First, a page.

Clemence Housman, in the brief novelette “The Were-wolf”, attains a high degree of gruesome tension and achieves to some extent the atmosphere of authentic folklore.
—H. P. Lovecraft, “Supernatural Horror in Literature”
Clemence Housman was a British author, illustrator, and suffragette; The Were-wolf (1896) is her first novel. Lovecraft included Housman under chapter IX, “The Weird Tradition in the British Isles”—marking out Housman alongside such weird luminaries as Oscar Wilde, Bram Stoker, and M. P. Shiel.
When and where Lovecraft first read Housman is unclear; she is not mentioned by Scarborough & Birkhead, nor does Lovecraft mention the book many times in his letters. Yet we know he must have read The Were-wolf before 1927 (when the first version of “Supernatural Horror in Literature” was published, Housman reference included), and a rare discussion of the novel may give us another clue:
Also, I have a book by Clemence Housman, “The Werewolf”. which is probably as good as that kind of story can be. It failed to make much of an impression on me.
—Clark Ashton Smith to H. P. Lovecraft, c.24-30 Oct 1930, DS 253
I have reead Clemence Housman’s “Werewolf”—George Kirk has it—& thought it rather good—though not so good a werewolf tale as Biss’s “Door of the Unreal”, which Cook, Munn, & Morton own.
—H. P. Lovecraft to Clark Ashton Smith, [7 Nov 1930], DS 259
George Kirk was a New York bookseller and a good friend of Lovecraft’s, a member of the Kalem Club which was Lovecraft’s literary circle. Probably, Kirk picked up a copy during his bookdealing, knew Lovecraft was researching weird fiction, and lent it to Lovecraft to read. As friends do.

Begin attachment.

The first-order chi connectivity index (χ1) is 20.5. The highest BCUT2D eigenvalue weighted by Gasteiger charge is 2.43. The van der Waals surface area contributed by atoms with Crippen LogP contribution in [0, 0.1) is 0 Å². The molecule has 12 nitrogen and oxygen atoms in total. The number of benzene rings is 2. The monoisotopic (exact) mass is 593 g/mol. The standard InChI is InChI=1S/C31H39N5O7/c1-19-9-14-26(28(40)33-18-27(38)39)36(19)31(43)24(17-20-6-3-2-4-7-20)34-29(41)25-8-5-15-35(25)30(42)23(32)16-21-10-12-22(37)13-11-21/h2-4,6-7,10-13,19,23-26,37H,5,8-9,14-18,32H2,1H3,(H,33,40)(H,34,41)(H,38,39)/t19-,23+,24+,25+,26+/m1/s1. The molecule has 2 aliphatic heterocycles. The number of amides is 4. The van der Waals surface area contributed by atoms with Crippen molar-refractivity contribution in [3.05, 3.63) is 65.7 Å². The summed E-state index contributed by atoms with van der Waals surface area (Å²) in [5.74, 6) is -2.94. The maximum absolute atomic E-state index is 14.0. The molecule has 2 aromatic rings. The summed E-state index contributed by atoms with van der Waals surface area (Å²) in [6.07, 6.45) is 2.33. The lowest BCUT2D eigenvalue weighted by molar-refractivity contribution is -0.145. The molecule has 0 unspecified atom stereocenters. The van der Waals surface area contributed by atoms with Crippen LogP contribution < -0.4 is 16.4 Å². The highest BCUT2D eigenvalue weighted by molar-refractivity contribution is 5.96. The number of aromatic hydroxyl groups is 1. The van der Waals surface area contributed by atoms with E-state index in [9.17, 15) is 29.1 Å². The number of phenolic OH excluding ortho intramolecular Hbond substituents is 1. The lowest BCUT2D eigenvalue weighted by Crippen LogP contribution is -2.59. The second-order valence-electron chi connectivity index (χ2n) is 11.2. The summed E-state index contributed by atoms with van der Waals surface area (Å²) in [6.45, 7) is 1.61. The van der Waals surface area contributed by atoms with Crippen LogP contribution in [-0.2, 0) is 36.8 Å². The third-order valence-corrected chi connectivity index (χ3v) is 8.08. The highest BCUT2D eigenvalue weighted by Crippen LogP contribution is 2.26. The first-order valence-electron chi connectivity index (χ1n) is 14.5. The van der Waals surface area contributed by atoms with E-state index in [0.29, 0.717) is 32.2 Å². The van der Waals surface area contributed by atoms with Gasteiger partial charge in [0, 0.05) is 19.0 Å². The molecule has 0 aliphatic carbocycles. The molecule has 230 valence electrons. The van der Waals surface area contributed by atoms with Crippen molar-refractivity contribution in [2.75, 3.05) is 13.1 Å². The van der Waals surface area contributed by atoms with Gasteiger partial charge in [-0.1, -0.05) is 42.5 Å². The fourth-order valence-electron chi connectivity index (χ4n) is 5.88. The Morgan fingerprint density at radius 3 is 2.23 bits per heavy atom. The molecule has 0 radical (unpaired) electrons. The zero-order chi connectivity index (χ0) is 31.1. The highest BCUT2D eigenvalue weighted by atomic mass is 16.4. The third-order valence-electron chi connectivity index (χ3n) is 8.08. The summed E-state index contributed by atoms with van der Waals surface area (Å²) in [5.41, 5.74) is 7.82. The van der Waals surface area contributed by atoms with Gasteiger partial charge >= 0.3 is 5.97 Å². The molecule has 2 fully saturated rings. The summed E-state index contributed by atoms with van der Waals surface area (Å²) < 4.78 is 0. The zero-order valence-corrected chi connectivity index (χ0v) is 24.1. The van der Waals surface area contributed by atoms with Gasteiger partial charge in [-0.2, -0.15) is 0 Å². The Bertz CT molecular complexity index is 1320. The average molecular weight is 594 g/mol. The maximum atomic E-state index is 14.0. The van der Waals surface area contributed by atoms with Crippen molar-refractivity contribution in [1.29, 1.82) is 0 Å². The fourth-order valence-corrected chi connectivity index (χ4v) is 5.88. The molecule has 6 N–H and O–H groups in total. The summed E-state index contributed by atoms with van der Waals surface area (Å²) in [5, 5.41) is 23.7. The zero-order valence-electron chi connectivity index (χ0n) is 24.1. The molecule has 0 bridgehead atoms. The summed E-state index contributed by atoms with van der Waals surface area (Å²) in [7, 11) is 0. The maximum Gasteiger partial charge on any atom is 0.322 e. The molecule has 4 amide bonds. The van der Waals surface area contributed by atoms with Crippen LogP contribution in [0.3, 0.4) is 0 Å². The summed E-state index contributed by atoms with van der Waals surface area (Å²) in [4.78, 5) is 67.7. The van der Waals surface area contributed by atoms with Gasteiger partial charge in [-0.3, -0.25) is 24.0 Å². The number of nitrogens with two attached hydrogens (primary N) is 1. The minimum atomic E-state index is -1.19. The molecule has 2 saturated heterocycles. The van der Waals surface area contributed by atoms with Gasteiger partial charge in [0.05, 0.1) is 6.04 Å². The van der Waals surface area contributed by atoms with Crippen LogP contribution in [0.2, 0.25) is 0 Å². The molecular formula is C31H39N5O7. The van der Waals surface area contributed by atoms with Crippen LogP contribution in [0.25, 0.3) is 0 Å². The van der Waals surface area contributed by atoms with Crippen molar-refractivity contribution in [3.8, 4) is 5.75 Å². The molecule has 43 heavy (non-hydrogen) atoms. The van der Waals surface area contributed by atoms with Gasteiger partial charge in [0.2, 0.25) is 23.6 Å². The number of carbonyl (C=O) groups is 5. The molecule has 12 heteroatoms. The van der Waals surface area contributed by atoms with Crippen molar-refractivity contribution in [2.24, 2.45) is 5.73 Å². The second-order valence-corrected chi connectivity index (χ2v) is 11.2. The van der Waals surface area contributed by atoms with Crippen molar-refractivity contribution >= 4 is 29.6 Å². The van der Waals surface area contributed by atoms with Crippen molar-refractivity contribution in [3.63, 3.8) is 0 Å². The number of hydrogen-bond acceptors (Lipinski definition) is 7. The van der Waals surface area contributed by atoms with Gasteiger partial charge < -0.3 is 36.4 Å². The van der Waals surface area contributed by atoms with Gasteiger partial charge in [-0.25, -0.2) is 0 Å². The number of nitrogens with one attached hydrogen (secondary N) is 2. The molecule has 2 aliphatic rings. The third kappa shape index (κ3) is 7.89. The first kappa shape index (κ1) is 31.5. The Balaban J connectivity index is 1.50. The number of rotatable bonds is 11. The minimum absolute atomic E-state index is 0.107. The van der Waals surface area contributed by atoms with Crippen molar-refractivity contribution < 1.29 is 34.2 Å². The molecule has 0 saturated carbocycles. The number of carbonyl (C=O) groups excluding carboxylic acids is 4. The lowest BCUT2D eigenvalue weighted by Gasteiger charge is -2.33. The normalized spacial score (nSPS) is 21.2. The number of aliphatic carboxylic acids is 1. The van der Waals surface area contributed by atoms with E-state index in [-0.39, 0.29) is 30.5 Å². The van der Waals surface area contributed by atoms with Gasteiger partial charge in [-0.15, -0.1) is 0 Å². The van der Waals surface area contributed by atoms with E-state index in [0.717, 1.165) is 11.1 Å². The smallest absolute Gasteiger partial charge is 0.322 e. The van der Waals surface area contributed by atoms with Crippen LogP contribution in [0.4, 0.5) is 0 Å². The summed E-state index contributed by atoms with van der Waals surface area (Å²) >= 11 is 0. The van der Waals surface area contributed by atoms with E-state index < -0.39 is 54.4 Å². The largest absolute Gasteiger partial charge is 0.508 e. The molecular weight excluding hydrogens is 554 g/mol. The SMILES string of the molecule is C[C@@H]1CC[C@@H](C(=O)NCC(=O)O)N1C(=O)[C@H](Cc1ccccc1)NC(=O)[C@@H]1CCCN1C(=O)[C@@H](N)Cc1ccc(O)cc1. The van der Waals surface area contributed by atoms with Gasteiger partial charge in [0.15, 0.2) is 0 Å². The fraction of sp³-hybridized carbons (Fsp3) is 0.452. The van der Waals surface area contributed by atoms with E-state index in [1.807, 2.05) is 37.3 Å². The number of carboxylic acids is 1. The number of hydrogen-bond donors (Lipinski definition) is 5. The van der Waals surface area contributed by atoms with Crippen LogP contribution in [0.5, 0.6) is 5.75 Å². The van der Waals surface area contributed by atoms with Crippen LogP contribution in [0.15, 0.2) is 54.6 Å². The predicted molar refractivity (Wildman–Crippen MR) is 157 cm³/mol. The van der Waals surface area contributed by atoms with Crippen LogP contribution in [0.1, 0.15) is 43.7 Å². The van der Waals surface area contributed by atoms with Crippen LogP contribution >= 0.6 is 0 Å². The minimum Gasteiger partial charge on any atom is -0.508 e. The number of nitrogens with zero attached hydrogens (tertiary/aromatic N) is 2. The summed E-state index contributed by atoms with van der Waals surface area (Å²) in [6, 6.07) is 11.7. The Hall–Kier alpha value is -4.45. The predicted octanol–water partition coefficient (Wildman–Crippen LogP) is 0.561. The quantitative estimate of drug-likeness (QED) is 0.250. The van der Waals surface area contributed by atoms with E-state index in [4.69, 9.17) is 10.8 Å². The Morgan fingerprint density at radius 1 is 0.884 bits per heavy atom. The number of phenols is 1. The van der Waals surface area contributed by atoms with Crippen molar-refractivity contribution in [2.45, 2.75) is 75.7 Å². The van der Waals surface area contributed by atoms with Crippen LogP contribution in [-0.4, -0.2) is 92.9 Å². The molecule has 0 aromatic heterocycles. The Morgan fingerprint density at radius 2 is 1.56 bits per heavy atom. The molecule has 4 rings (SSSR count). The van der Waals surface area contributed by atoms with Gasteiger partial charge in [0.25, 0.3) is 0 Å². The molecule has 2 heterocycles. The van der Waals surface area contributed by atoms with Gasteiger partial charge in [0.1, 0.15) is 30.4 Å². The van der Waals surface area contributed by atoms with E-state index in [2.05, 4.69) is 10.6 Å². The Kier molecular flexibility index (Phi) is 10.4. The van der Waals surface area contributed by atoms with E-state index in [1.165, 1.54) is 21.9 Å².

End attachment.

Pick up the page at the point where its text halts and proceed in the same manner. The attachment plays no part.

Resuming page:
Lovecraft’s description of The Were-wolf is accurate but bare-bones. Housman’s novel is set vaguely in Scandinavia, based mostly on inference, and without a set period. Since there are no references to modern inventions or events it could be set at any point from the 19th century to any time after the Christianization of the Nordic countries—because this is, without a doubt, a Christian horror story.
As a mode of fiction, Christian horror is not all homilies and pale hellfire; though there is plenty of pap for those who fall back on God as the ultimate power in the victory over every evil, where the recital of a Bible verse, waving of a cross, or a few drops of holy water defeats the vampire or exorcises the evil spirit. Christian horror stories tend to expand on the psychological framework of Christianity while exploring or developing a supernatural fringe beyond accepted dogma; sometimes incorporating elements of pre-Christian belief into the mix—and a happy outcome is not in any way guaranteed. So it is with The Were-wolf.
What Lovecraft leaves out of his description is the nature of the werewolf; for unlike The Thing In the Woods (1924) by Harper Williams, this werewolf is female…or at least, femme: